All About Hairballs in Cats

by VetDepot on November 26, 2012

Most cat owners know all too well that hairballs are a common problem for cats. And, while they are usually just unpleasant for you and kitty, they can sometimes lead to very serious health complications.

Hairballs develop during grooming, when the hook-like structures on a cat’s tongue grab hair and pull it into the mouth, where it is swallowed. Most of the time, this swallowed hair passes through the digestive tract without causing any problems but other times, a little bit of hair remains inside the stomach. When this happens, the trapped hair forms a tiny ball that catches other hair as it passes through the digestive tract. Over time, the hairball continues to grow larger and larger.

Small hairballs are expelled via your cat’s esophagus, and it’s these hairballs that you’ve likely cleaned off your carpet or couch. If the hairball grows too large to vomit up, it may continue to get larger inside your cat’s tummy until it forms a potentially life-threatening blockage. This condition requires emergency veterinary attention.

Stopping hairballs from forming and helping them pass freely through your cat’s digestive tract are the only means of preventing complications. The following tips will help reduce the size and frequency of your cat’s hairballs:

1. Groom your cat frequently to remove loose hair. Brush or comb your cat every day using a brush designed specifically for cat hair. If you cat dislikes being brushed, take her to groomer every few months and pet her while wearing a grooming glove. These gloves are designed to grab and remove loose hair.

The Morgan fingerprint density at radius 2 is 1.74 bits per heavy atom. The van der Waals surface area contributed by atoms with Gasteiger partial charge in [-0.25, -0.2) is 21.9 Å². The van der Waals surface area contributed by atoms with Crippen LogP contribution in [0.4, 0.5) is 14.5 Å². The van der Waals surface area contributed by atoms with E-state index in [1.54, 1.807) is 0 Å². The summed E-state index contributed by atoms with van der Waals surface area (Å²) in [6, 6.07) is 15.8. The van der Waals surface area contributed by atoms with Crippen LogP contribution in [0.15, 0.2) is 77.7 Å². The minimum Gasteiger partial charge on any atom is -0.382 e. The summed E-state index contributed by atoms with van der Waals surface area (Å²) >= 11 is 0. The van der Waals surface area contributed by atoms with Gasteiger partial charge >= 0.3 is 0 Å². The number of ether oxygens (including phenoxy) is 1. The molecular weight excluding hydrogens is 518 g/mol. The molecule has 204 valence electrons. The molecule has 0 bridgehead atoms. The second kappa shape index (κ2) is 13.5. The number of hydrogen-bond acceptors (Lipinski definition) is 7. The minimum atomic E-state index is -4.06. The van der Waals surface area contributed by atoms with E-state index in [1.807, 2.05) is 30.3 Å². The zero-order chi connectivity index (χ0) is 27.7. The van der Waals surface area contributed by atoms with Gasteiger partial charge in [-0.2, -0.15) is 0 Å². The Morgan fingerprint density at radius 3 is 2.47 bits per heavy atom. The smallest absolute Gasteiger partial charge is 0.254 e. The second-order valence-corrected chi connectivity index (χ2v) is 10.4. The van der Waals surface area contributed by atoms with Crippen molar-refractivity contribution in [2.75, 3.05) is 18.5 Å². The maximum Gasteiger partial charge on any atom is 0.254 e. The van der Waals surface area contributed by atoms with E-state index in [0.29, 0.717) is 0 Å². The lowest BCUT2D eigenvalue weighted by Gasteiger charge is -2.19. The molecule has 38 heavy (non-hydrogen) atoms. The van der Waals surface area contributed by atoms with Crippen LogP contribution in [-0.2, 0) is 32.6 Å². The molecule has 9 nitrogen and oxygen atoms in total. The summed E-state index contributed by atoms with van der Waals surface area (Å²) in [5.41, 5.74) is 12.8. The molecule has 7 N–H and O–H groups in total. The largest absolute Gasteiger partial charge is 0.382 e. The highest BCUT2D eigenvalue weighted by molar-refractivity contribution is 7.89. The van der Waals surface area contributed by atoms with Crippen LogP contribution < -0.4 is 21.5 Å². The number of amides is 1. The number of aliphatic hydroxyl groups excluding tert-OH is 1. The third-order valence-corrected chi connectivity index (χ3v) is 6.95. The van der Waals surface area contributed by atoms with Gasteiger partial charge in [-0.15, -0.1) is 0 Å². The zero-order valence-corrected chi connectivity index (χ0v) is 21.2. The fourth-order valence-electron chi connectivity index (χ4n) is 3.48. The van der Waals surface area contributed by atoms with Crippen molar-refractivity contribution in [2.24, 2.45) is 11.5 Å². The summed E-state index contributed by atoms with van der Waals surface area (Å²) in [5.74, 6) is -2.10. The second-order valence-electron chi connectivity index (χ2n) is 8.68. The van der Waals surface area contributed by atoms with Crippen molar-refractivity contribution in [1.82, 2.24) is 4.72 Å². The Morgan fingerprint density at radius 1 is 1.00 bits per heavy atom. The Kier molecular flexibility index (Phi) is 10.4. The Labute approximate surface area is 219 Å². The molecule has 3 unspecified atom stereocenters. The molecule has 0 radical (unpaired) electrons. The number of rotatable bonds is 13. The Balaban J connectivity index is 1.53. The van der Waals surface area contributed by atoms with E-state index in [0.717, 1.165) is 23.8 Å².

2. Switch to a cat food formulated to help control hairballs. These products are higher in fiber than regular cat food and contain ingredients to reduce shedding and improve the health of your kitty’s skin and coat.

3. Consider a cat laxative or hairball product if she grooms excessively, seems constipated, or coughs up hairballs frequently. Hairball remedies lubricate hairballs to make them slide more easily through your cat’s digestive system.

4. Distract her from unnecessary grooming with a new toy or some extra attention. Some cats groom when they are bored, anxious, or lonely. You can cut down on how much hair your kitty swallows by cutting down on her grooming time.

5. Watch out for compulsive grooming. Sometimes, frequent or large hairballs in cats is a sign of compulsive grooming, a potentially harmful condition. If your cat seems preoccupied with licking her fur, pulls her hair out, or otherwise grooms excessively, consult your veterinarian as soon as possible. Behavioral or medical intervention can help.

Repeated problems with hairballs may signal an underlying problem that is not treatable at home. If the above steps do not help control your cat’s problem, or if your cat seems unwell in any way, schedule an appointment with your vet for a full examination.

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